Most people would think of fall as a season when trees are changing colors and dying. For many, the autumn leaves are our last dance with color before the dark, gray winter sets in. It doesn’t have to be that way, though. Fall flowers can offer a splash of rebirth and color in a season otherwise known for falling leaves.
Bulbs are living plants and contain their own storage of food. They are quite self-sufficient and will strive to bloom, no matter when or where they are planted. Fall flower bulbs are planted in the spring or summer and flower in the early fall. Some examples are lilacs, colchicums, and saffron crocuses. The colchicums are extremely unusual in that they will bloom without being planted, though they do need soil to develop roots.
When selecting fall flower bulbs, you should look for bulbs that are firm and free of visible defects. If you desire large flowers, buy large bulbs. Small bulbs will produce smaller flowers.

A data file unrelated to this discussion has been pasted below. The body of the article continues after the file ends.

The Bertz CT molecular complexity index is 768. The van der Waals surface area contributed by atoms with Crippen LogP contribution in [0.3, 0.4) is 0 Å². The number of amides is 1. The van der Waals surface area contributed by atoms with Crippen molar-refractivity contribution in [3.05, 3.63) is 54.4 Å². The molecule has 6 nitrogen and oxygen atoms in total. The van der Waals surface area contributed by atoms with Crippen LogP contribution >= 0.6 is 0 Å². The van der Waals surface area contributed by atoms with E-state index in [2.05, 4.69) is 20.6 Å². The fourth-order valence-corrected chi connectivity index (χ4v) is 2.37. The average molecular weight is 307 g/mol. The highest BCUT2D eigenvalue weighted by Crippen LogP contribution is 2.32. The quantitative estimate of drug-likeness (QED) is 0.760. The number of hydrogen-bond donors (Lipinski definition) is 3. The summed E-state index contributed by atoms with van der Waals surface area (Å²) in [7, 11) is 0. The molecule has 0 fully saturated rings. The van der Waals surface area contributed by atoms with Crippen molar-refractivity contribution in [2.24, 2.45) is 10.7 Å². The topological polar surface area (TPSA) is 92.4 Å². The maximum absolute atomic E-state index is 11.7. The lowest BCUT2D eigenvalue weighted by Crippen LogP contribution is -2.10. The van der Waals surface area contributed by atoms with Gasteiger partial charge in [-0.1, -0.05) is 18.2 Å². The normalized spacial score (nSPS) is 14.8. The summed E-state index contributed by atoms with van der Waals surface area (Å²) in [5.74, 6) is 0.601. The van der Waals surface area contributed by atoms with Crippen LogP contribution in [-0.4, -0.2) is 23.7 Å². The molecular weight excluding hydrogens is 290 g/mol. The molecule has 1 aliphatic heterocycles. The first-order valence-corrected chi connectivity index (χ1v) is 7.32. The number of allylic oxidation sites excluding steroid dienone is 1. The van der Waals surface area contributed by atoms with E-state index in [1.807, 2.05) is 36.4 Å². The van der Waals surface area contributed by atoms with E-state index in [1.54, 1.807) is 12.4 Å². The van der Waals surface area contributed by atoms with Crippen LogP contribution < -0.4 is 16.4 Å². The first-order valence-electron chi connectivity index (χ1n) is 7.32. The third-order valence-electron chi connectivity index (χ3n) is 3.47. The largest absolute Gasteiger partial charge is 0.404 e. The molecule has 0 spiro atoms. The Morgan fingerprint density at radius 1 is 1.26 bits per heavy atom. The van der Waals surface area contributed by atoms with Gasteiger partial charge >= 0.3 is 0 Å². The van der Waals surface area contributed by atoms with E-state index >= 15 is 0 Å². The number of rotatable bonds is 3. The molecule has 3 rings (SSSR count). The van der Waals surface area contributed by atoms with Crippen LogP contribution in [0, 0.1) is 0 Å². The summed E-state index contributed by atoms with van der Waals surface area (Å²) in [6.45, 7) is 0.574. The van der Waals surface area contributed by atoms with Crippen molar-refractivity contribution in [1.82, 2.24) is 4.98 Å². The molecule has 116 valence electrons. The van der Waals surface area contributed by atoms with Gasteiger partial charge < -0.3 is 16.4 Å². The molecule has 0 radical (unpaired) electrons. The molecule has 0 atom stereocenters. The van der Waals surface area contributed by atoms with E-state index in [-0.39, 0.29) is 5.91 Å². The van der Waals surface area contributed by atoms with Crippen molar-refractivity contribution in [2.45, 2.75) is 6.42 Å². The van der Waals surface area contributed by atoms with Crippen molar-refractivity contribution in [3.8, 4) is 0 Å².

Most fall flower bulbs cannot survive the winter. These have to be dug up each fall and stored until planting time. Bulbs should be stored in a cool, dry place. A dry basement is ideal. If you do not have a basement, a dark, unheated closet or utility room will also work.
For individual planting directions, use your package. Most bulbs grow best in well-drained, loose soil. Standing water or excessively moist soil will cause bulbs to rot. Do not plant bulbs at the bottom of a hill.
Bulbs should be planted six to eight inches in the soil. Cover and pack firmly. After planting, water your bulbs thoroughly. Water them occasionally, and they should bloom in early autumn.